Released: 21st May, 2002
A truly harrowing film…
Patrick Bateman becomes Winston Smith in Dystopia.
Equilibrium has been dismissed as ‘Matrix with guns’ pretty much since its release which is very unfair. Whilst there are undeniable similarities (primarily the colours, never has a film utilized so many different shades of grey), Equilibrium is in many ways more intelligent than The Matrix.
Whilst there is absolutely no subtlety here (the drug people take to stop them feeling is called ‘Prozium’, not too difficult to work out this a dig at Prozac and and Valium) the message is no less important. Obviously the ghost of George Orwell looms large over everything, not just the dystopia of 1984 but also the privileged hypocrisy of Animal Farm.
Christian Bale was on a golden run around the time this film was made (American Psycho, The Machinist, Batman Begins, The Prestige etc) and he is once again brilliant here. He can convey more with his eyes than Kit Harrington has throughout the entire run of Game of Thrones. Speaking of GOT, Sean Bean **SPOILERS** meets his demise very early on even for his standards and the film does suffer slightly for this. Emily Watson is also underused as she smoulders when on screen and Taye Diggs is so crap as Bale’s sidekick that he threatens to derail the whole movie. I’m surprised this never became a cult classic as I loved it on release. It would make a brilliant tv series…
‘I’m a minor player in my own life story’ – Tony Wilson
As Steve Coogan’s Tony Wilson states in the film ‘This is a film about the music’ (Primarily Joy Division/New Order and the Happy Mondays) but it is told from Wilson’s point of view.
Coogan plays Wilson as a sort of Partridge lite but it is still a dominant performance. The cream of the crop of British comedy talent at the time are all lurking around somewhere with John Thomson, Peter Kay, Simon Pegg, Rob Brydon and Ralf Little lending support as well as Paddy Considine, an absolutely hilarious Andy Serkis as madcap producer Martin Hannett and a perfectly cast John Simm as Bernard Sumner. On a side note, when asked about the film Bernard Sumner commented ‘A film about the biggest cunt in Manchester, played by the second biggest cunt in Manchester’.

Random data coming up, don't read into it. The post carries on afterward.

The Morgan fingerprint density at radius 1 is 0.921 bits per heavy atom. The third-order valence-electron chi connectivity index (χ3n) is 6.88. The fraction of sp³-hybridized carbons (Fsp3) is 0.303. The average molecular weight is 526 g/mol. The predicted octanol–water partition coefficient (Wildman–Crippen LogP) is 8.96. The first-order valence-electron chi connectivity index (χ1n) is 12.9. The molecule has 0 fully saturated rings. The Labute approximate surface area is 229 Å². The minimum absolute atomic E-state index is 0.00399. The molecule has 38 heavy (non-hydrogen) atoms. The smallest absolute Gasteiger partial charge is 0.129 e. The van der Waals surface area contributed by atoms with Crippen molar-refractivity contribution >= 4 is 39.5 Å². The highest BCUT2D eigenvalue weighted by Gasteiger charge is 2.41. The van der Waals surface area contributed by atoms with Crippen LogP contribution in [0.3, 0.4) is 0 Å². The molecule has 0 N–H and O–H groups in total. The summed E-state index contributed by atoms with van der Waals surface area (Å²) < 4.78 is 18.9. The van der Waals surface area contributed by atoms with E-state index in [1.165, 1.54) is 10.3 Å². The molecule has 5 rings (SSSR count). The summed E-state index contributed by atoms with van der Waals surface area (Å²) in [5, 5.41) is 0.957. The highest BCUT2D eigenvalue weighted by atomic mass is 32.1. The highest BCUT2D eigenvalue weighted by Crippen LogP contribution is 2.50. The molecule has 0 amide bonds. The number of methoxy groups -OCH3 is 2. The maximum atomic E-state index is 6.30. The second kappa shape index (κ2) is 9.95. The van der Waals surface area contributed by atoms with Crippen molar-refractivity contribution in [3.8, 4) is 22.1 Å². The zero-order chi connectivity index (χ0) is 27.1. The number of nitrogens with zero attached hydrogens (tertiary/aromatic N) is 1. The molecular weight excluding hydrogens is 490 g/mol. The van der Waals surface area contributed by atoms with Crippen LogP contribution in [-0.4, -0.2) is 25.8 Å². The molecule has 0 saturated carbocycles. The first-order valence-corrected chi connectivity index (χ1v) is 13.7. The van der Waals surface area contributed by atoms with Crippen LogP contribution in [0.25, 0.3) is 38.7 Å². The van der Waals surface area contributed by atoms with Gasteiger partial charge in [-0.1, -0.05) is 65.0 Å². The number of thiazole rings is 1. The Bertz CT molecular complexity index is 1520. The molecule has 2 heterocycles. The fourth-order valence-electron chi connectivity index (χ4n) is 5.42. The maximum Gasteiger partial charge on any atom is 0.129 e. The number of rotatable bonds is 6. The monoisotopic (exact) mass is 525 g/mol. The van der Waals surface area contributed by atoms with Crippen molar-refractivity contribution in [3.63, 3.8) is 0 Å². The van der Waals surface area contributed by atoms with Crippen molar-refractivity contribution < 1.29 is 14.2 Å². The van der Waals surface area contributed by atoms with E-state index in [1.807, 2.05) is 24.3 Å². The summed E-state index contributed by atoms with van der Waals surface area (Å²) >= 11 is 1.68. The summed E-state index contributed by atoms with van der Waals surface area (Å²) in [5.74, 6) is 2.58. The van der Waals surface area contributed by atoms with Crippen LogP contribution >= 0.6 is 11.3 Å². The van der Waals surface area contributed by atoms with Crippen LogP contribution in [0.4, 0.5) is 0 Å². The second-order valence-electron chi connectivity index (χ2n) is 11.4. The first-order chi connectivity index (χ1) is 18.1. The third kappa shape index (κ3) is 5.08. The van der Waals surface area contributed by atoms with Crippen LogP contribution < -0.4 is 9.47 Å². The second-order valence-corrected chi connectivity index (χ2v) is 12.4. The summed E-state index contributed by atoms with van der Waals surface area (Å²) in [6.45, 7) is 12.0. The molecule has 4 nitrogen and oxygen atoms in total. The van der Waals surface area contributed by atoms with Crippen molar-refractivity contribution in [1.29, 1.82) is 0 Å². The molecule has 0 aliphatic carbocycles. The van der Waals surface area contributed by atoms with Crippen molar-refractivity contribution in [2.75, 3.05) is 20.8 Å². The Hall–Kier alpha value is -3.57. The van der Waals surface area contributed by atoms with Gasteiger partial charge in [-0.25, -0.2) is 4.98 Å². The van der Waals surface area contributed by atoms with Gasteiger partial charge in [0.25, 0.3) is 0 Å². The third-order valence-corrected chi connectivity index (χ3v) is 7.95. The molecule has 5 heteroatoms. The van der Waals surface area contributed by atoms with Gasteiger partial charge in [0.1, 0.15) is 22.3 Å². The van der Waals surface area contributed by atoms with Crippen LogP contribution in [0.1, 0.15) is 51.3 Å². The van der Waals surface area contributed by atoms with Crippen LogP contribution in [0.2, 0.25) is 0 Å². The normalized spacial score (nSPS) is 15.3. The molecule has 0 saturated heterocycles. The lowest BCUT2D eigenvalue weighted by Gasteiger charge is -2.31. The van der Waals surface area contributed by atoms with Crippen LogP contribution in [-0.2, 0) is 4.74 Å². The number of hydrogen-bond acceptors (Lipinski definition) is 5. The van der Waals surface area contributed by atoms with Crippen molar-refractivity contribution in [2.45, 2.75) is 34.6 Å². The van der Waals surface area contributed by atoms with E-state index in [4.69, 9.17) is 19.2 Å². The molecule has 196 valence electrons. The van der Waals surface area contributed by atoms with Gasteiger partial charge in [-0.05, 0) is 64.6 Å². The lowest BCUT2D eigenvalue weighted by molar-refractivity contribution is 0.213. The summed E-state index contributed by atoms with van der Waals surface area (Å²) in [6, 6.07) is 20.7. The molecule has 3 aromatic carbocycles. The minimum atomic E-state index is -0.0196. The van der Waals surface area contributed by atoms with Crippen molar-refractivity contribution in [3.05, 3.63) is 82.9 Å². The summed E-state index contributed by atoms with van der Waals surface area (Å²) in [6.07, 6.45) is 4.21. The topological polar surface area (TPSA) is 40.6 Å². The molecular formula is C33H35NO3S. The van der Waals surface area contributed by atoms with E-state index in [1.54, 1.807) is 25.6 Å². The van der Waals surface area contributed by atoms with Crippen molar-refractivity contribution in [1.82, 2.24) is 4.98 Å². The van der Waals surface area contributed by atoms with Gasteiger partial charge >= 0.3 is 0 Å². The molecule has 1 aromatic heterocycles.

The first half of 24 Hour Party People can hold it’s head up high with any biopic, musical or otherwise, as it focuses on the rise and tragic fall of Joy Division and the beginnings of Factory Records. The second half, touching on the opening of the Hacienda nightclub and the emergence of The Happy Mondays is not quite as compelling but always funny and visually interesting.
24 Hour Party People is a film full of charm and laugh out loud humour throughout, plus the soundtrack is predictably wonderful and controversial director Michael Winterbottom has a visual flair that drives the story. If you are interested in the 80’s/90’s Madchester scene then 24HPP is essential viewing.
‘I don’t know if there is anything wrong because I don’t know how other people are.’
(takes a deep breath). Right… where to start with this one… This is probably the most boring, slow, devoid of anything at all movie I have ever seen (with the possible exception of The English Patient but that is just not my kind of film).
Even Richard Gere loses interest about 45 minutes in and just spends the rest of the film in darkened rooms talking on phones to people who may or may not be real. The ‘prophecies’ of mothmen are a little premature as they have about 50 seconds of screen time.
This all builds to a painfully meh crescendo of something happening on a bridge. I would literally rather watch a packet of custard creams for 1 hour 58 minutes than waste any more of my time with this. I would rather be the gerbil up Richard Gere’s ass than have to watch him look as bored as I was with the endless nothingness that is happening around him.
Before this, Tekken was the worst film I had ever seen, but bearing in mind this film had a budget of £32 million (!) I think I might have a new winner. 0/10